Where should you put money that you will need in two years’ time?

Where should you put money that you will need in two years’ time?

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A reader’s questions answered.

CAPE TOWN In this advice column Rick Briers-Danks from Veritas Wealth answers a question from a reader who wants to know where to put short-term savings.

Q: I have about R100 000 which I would like to invest with little or no risk whilst keeping up with inflation at the same time. This is the money for my wedding, which I anticipate will be happening in the next two years.

My research tells me that a money market account is the appropriate investment tool. Would you agree? If so, how do I go about choosing one, there are so many available?

Firstly, well done for accumulating this money towards your wedding. It shows serious determination and commitment to a savings plan.

As your investment time horizon is only two years we would agree that using some form of money market is the appropriate investment tool. This is because you can’t afford the risk of too much volatility in the short term.

The main disadvantage of any money market investment, however, is that it probably won’t keep up with inflation over the longer term. For this reason, money market investments are often opened by those who are looking for an interim place to “park” a sum of money for a deposit on a home for example or saving for a wedding in your case.

Having established that the money market is probably the appropriate investment mandate for the funds the next question is which type to use. Not many people are aware but there are two types of money market investments – money market accounts and money market funds.

Money market account

A money market account is offered by a bank, which is a deposit-taking institution. It is an alternative to a savings account or fixed deposit.

Unlike a fixed deposit there is no defined investment term so funds can be invested indefinitely and the rate of return will vary depending on the deposit balance. It is likely to return a slightly lower rate of interest than a fixed deposit account mainly because it is more liquid with quicker access to your funds.

Money market fund

Money market funds are unit trust-based investments governed by the Collective Investment Schemes Control Act. These are not deposits, but funds that own a range of underlying instruments.

Unlike money invested with banks there is no “fixed” yield on these funds. Instead the yield, or the percentage of interest earned, moves up and down in accordance with the interest earned on the investments in the money market fund.

The quoted yield on money market funds may fluctuate every working day. Investors in money market funds have to carry the possibility of a decrease in yields, although not in capital.

A money market fund will generally return a higher return than money market accounts offered by banks, but they are not free of risk. We saw this recently when some managers allocated a portion of their funds to African Bank debt and investors suffered write-downs as a result.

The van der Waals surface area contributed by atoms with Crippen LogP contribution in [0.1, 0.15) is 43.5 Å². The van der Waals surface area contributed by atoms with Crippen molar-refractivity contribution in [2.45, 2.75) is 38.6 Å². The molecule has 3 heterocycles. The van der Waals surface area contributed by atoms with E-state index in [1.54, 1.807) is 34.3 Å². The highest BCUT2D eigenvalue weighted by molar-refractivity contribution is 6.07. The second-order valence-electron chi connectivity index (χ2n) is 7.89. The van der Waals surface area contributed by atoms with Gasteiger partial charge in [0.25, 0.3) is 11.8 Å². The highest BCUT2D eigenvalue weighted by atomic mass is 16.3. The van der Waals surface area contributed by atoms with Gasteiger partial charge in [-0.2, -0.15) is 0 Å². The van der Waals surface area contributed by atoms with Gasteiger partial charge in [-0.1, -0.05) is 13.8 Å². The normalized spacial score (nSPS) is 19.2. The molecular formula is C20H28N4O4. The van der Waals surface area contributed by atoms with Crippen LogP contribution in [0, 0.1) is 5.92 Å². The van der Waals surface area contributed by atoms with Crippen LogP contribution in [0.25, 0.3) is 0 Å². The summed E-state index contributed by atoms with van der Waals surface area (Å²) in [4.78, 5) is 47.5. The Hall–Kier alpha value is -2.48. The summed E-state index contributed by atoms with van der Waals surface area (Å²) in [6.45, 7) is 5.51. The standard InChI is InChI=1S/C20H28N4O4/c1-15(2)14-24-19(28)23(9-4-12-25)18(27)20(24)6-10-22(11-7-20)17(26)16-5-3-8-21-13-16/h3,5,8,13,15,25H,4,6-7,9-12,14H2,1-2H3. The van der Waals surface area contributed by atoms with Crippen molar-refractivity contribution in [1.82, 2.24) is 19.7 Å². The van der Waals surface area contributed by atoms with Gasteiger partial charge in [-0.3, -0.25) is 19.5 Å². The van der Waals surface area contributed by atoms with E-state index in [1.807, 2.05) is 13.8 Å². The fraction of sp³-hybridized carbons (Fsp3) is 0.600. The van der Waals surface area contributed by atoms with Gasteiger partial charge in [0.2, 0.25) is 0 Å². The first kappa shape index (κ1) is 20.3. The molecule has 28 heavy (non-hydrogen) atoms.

Money market account or money market fund?

Both investments share many characteristics, including easy access to your money, being invested in very safe holdings, and higher rates of return than regular savings accounts.

There are however a few differences.

Like regular current and savings accounts, money market accounts offered by banks are considered to be very secure investments as banks have to comply with stringent capital and liquidity requirements.

Money market funds are however not governed like banks and hence are not as secure, even though they are considered generally very safe. In order to increase their yields the managers of these funds aim to allocate the capital across the yield curve and will allocate to higher yielding corporate debt to increase the yield. This of course exposes the fund to some risk as the corporate entity may not be able to repay the debt and the returns of these funds will be impacted.

The slightly higher risk for money market funds usually translates into a higher yield.

In your case we would recommend that you look at the current yields that your bank will offer you both for a fixed deposit and a money market account and compare this against what money market unit trusts are currently yielding. You may find that you will be better off using a money market fund as the higher yield justifies the slightly higher risk.

There are more than 30 money market unit trusts to choose from and you can look at the daily newspaper for current yields. From a yield point of view there is normally not much difference between them and you should stick with a reputable unit trust manager that has a good long-term track record that you are comfortable with.

Rick Briers-Danks is a partner with Veritas Wealth in Cape Town.

If you have any questions you would like answered by financial planning experts, please send them to editor@moneyweb.co.za.

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